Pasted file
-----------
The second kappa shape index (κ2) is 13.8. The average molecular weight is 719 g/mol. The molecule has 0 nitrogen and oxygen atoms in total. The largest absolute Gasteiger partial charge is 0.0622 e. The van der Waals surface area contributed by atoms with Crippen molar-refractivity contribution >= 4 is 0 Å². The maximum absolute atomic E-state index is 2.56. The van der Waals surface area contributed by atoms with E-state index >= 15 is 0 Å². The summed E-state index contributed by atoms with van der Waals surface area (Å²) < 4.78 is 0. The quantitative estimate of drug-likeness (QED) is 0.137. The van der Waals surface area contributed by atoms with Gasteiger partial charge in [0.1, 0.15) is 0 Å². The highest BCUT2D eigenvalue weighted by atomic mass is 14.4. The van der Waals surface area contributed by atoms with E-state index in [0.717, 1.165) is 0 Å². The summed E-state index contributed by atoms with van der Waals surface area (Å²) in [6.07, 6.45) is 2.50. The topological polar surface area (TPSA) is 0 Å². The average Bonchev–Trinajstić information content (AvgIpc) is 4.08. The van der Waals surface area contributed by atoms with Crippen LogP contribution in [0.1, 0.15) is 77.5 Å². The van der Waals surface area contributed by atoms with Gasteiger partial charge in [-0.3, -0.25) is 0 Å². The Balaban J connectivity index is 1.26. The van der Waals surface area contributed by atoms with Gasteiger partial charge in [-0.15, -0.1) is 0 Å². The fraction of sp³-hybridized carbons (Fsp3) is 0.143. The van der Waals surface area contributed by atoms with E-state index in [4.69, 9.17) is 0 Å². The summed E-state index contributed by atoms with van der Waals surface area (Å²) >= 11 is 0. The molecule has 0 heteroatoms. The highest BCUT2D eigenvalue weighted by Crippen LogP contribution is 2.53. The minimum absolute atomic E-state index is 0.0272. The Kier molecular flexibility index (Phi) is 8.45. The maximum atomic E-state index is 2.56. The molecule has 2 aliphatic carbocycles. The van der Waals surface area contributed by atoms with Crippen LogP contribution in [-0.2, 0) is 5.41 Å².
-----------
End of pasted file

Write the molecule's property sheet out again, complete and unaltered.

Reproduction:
The second kappa shape index (κ2) is 13.8. The average molecular weight is 719 g/mol. The molecule has 0 nitrogen and oxygen atoms in total. The largest absolute Gasteiger partial charge is 0.0622 e. The van der Waals surface area contributed by atoms with Crippen molar-refractivity contribution >= 4 is 0 Å². The maximum absolute atomic E-state index is 2.56. The van der Waals surface area contributed by atoms with E-state index >= 15 is 0 Å². The summed E-state index contributed by atoms with van der Waals surface area (Å²) < 4.78 is 0. The quantitative estimate of drug-likeness (QED) is 0.137. The van der Waals surface area contributed by atoms with Gasteiger partial charge in [0.1, 0.15) is 0 Å². The highest BCUT2D eigenvalue weighted by atomic mass is 14.4. The van der Waals surface area contributed by atoms with E-state index in [0.717, 1.165) is 0 Å². The summed E-state index contributed by atoms with van der Waals surface area (Å²) in [6.07, 6.45) is 2.50. The topological polar surface area (TPSA) is 0 Å². The average Bonchev–Trinajstić information content (AvgIpc) is 4.08. The van der Waals surface area contributed by atoms with Crippen LogP contribution in [0.1, 0.15) is 77.5 Å². The van der Waals surface area contributed by atoms with Gasteiger partial charge in [-0.3, -0.25) is 0 Å². The Balaban J connectivity index is 1.26. The van der Waals surface area contributed by atoms with Gasteiger partial charge in [-0.15, -0.1) is 0 Å². The fraction of sp³-hybridized carbons (Fsp3) is 0.143. The van der Waals surface area contributed by atoms with E-state index in [4.69, 9.17) is 0 Å². The summed E-state index contributed by atoms with van der Waals surface area (Å²) >= 11 is 0. The molecule has 0 heteroatoms. The highest BCUT2D eigenvalue weighted by Crippen LogP contribution is 2.53. The minimum absolute atomic E-state index is 0.0272. The Kier molecular flexibility index (Phi) is 8.45. The maximum atomic E-state index is 2.56. The molecule has 2 aliphatic carbocycles. The van der Waals surface area contributed by atoms with Crippen LogP contribution in [-0.2, 0) is 5.41 Å².